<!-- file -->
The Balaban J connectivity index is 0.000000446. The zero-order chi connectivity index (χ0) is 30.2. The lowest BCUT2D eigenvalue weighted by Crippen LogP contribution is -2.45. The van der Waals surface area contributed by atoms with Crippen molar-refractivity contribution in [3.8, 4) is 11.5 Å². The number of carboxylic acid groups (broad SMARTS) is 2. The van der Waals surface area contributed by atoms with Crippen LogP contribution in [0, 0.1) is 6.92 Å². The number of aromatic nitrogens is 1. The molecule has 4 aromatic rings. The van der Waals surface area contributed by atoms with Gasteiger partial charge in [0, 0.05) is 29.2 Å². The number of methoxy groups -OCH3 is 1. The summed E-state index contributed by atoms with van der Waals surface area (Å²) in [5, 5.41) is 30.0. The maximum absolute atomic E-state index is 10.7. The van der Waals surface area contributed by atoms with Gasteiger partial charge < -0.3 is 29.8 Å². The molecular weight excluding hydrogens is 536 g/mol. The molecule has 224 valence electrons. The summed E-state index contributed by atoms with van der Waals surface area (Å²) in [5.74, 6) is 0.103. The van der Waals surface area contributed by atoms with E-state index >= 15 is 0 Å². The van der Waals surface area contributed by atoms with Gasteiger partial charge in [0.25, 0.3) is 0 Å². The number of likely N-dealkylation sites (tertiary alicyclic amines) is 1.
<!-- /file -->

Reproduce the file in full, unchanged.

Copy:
The Balaban J connectivity index is 0.000000446. The zero-order chi connectivity index (χ0) is 30.2. The lowest BCUT2D eigenvalue weighted by Crippen LogP contribution is -2.45. The van der Waals surface area contributed by atoms with Crippen molar-refractivity contribution in [3.8, 4) is 11.5 Å². The number of carboxylic acid groups (broad SMARTS) is 2. The van der Waals surface area contributed by atoms with Crippen LogP contribution in [0, 0.1) is 6.92 Å². The number of aromatic nitrogens is 1. The molecule has 4 aromatic rings. The van der Waals surface area contributed by atoms with Gasteiger partial charge in [0, 0.05) is 29.2 Å². The number of methoxy groups -OCH3 is 1. The summed E-state index contributed by atoms with van der Waals surface area (Å²) in [5, 5.41) is 30.0. The maximum absolute atomic E-state index is 10.7. The van der Waals surface area contributed by atoms with Gasteiger partial charge < -0.3 is 29.8 Å². The molecular weight excluding hydrogens is 536 g/mol. The molecule has 224 valence electrons. The summed E-state index contributed by atoms with van der Waals surface area (Å²) in [5.74, 6) is 0.103. The van der Waals surface area contributed by atoms with E-state index >= 15 is 0 Å². The van der Waals surface area contributed by atoms with Gasteiger partial charge in [0.25, 0.3) is 0 Å². The number of likely N-dealkylation sites (tertiary alicyclic amines) is 1.